Lawton's Valley
REWHC's Involvement - An Introduction

Along the southern edge of the property, across the security fence, lies a rocky gorge with a brook running through it. Known since colonial time as Lawton's Valley, it is the site of waterworks, mills, and the subject of poetry by famous authors. Steep rocky cliffs angle sharply to the valley floor 50 to 100 feet below. Inaccessibility has allowed old growth trees to prosper with some subjects over three hundred years old. The foundations of old mills still exist and during low water, a remnant of a grinding stone of years past can be seen. Ownership of the Valley is divided between Raytheon, Bayview Apartments, Newport Water, and the US Government.

We will catalog the historical and natural features of the valley to support its protection. We will work with local organizations such as the Aquidneck Island Land Trust to map out a strategy for the Valley. We will speak with Owners for development of easements. We will provide leadership in discussions for appropriate development of the Valley to enable access and education. We will develop an interpretive, educational trail in line with community desires.

We have begun the survey of the historic and natural features of the valley. Many of the historic features found to date appear in these pages. We have made initial contact with the Aquidneck Island Land Trust. A whitepaper, titled "Lawton's Valley: A Natural and Historic Treasure in Rhode Island" has been drafted.
 Lawton Valley Links
  Timeline to History
  Lawton Family Arms
  Lawton Valley Revisited
  Battle Hymn of the Republic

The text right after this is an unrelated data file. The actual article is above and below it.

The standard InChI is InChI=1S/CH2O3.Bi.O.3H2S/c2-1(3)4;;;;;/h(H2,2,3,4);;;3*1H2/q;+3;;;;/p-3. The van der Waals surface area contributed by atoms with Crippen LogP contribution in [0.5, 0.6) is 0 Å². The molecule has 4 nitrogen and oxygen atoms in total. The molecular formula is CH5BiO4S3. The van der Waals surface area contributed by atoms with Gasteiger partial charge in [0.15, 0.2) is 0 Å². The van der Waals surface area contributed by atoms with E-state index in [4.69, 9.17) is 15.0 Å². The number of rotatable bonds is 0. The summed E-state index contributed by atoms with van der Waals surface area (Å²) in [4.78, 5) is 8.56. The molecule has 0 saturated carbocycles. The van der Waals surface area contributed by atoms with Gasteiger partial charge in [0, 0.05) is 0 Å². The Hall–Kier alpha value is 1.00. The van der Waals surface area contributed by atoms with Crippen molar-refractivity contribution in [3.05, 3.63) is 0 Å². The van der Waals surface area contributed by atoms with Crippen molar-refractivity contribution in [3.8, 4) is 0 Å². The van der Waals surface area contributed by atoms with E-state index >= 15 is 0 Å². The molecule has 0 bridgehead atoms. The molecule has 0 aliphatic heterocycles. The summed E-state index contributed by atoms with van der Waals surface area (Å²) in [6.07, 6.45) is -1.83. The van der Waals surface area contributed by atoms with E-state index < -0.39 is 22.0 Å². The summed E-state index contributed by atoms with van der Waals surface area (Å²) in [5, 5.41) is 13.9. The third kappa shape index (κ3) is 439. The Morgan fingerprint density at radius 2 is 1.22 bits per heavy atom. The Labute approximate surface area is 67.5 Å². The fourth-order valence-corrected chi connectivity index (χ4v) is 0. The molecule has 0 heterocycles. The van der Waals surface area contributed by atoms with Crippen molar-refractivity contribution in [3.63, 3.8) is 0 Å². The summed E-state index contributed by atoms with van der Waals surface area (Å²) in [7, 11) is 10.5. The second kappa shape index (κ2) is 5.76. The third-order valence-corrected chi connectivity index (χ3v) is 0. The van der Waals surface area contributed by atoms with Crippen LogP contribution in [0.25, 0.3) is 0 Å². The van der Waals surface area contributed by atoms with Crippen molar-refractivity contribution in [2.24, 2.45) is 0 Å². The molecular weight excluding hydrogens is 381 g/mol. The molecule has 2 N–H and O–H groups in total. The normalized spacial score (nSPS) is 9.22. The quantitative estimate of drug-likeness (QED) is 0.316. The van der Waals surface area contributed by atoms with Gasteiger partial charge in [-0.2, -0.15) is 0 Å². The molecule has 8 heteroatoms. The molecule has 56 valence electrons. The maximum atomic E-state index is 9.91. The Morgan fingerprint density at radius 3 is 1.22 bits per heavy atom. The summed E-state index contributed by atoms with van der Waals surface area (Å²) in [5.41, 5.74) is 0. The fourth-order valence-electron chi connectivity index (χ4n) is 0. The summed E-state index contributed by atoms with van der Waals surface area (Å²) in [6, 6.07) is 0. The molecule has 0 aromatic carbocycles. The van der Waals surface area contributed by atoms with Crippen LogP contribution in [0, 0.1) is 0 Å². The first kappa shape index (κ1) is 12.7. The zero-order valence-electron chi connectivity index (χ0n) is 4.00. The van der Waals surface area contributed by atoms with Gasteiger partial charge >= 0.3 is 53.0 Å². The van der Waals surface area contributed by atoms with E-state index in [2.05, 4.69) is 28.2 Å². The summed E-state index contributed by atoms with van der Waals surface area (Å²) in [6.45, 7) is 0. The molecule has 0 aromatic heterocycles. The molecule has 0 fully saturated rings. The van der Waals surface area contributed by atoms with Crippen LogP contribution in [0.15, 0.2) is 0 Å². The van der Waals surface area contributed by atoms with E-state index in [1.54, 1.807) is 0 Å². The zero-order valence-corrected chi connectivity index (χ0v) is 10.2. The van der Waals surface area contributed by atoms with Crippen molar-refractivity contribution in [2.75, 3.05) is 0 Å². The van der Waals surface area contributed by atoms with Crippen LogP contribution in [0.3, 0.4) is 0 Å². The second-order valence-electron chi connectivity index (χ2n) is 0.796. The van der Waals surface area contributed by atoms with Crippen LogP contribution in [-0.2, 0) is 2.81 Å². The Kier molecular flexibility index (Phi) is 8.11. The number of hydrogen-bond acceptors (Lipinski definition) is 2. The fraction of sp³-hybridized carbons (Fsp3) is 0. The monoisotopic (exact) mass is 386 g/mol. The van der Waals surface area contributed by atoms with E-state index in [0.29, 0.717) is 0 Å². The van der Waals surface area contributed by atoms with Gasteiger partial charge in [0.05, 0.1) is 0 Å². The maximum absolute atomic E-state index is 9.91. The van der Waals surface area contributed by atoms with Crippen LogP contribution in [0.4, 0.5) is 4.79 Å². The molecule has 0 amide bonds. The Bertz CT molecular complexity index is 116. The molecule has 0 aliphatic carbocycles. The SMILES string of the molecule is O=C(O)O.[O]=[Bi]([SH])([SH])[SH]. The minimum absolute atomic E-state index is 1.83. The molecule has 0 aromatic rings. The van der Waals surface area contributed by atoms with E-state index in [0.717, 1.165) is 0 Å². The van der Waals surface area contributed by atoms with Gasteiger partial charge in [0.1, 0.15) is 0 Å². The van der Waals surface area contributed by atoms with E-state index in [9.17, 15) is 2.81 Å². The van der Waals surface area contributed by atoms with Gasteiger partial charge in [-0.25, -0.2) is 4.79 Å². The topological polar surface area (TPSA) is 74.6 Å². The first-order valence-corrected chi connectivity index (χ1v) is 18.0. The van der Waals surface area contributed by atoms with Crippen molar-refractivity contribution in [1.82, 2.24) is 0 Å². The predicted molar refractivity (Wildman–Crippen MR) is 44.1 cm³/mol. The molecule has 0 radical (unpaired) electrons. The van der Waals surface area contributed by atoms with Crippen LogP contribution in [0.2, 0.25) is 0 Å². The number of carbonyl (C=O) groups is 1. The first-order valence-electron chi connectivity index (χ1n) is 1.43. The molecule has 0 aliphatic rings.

Portsmouth Compact(s)
  Peterson's History o f RI
  Enchanted Forest
  Water Mills (NHS)

    Maud Howe Elliot:
    This Was My Newport

  Arriving Lawton's Valley
  Receiving Visitors
  A Children's Adventure

"A Glimpse of Lawton's Valley near Newport Rhode Island",
A Postcard:
ca. 1909, Robbins Bros. Co.

In My Valley
by Julia Ward Howe

From the hurried city fleeing,
From the dusty men and ways,
In my golden sheltered valley,
Count I yet some sunny days.

Golden, for the ripened Autumn
Kindles there its yellow blaze;
And the fiery sunshine haunts it
Like a ghost of summer days.

Walking where the running water
Twines its silvery caprice,
Treading soft the leaf-spread carpet,
I encounter thoughts like these:�

"Keep but heart, and healthful courage,
Keep the ship against the sea,
Thou shall pass the dangerous quicksands
That ensnare Futurity;

"Thou shalt live for song and story,
For the service of the pen;
Shalt survive till children's children
Bring thee mother-joys again.

"Thou hast many years to gather;
And these falling years shall bring
The benignant fruits of Autumn,
Answering to the hopes of Spring.

"Passing where the shades that darken
Grow transfigured to thy mind,
Thou shalt go with soul untroubled
To the mysteries behind;

"Pass unmoved the silent portal
Where beatitude begins,
With an equal balance bearing
Thy misfortunes and thy sins."

Treading soft the leaf-spread carpet,
Thus the Spirits talked with me;
And I left my valley, musing
On their gracious prophecy.

To my fiery youth's ambition
Such a boon were scarcely dear;
"Thou shalt live to be a grandame,
Work and die, devoid of fear."

"Now, as utmost grace it steads me,
Add but this thereto," I said:
"On the matron's time-worn mantle
Let the Poet's wreath be laid."

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